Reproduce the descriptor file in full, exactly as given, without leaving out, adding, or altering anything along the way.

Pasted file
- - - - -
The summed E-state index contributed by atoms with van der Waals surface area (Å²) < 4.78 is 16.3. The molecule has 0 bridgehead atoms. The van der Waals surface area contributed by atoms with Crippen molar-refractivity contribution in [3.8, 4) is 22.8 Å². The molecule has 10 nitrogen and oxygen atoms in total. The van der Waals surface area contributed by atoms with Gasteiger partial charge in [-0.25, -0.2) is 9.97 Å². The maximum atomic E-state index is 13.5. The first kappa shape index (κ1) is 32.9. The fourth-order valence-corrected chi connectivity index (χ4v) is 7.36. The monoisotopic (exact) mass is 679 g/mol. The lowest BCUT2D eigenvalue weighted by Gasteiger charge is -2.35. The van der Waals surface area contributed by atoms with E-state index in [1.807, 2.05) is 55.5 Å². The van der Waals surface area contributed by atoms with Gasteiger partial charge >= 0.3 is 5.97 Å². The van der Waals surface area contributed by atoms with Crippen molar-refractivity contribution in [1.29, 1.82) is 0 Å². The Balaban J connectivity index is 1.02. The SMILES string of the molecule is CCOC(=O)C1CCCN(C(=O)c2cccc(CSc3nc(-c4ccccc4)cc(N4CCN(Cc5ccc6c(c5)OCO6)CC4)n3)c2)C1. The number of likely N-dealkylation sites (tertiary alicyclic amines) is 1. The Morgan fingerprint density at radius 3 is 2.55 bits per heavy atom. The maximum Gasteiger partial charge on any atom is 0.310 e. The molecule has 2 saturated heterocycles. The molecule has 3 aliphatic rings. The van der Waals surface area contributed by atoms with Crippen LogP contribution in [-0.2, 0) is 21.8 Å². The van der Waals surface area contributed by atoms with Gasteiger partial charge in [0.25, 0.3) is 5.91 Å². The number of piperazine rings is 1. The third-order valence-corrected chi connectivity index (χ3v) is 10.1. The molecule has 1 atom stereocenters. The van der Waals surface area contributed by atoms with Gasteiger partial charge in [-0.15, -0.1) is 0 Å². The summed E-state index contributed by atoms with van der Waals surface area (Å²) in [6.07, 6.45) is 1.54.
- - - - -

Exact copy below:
The summed E-state index contributed by atoms with van der Waals surface area (Å²) < 4.78 is 16.3. The molecule has 0 bridgehead atoms. The van der Waals surface area contributed by atoms with Crippen molar-refractivity contribution in [3.8, 4) is 22.8 Å². The molecule has 10 nitrogen and oxygen atoms in total. The van der Waals surface area contributed by atoms with Gasteiger partial charge in [-0.25, -0.2) is 9.97 Å². The maximum atomic E-state index is 13.5. The first kappa shape index (κ1) is 32.9. The fourth-order valence-corrected chi connectivity index (χ4v) is 7.36. The monoisotopic (exact) mass is 679 g/mol. The lowest BCUT2D eigenvalue weighted by Gasteiger charge is -2.35. The van der Waals surface area contributed by atoms with E-state index in [1.807, 2.05) is 55.5 Å². The van der Waals surface area contributed by atoms with Gasteiger partial charge >= 0.3 is 5.97 Å². The van der Waals surface area contributed by atoms with Crippen molar-refractivity contribution in [1.29, 1.82) is 0 Å². The Balaban J connectivity index is 1.02. The SMILES string of the molecule is CCOC(=O)C1CCCN(C(=O)c2cccc(CSc3nc(-c4ccccc4)cc(N4CCN(Cc5ccc6c(c5)OCO6)CC4)n3)c2)C1. The number of likely N-dealkylation sites (tertiary alicyclic amines) is 1. The Morgan fingerprint density at radius 3 is 2.55 bits per heavy atom. The maximum Gasteiger partial charge on any atom is 0.310 e. The molecule has 2 saturated heterocycles. The molecule has 3 aliphatic rings. The van der Waals surface area contributed by atoms with Crippen LogP contribution in [-0.2, 0) is 21.8 Å². The van der Waals surface area contributed by atoms with Gasteiger partial charge in [0.25, 0.3) is 5.91 Å². The number of piperazine rings is 1. The third-order valence-corrected chi connectivity index (χ3v) is 10.1. The molecule has 1 atom stereocenters. The van der Waals surface area contributed by atoms with Gasteiger partial charge in [-0.15, -0.1) is 0 Å². The summed E-state index contributed by atoms with van der Waals surface area (Å²) in [6.07, 6.45) is 1.54.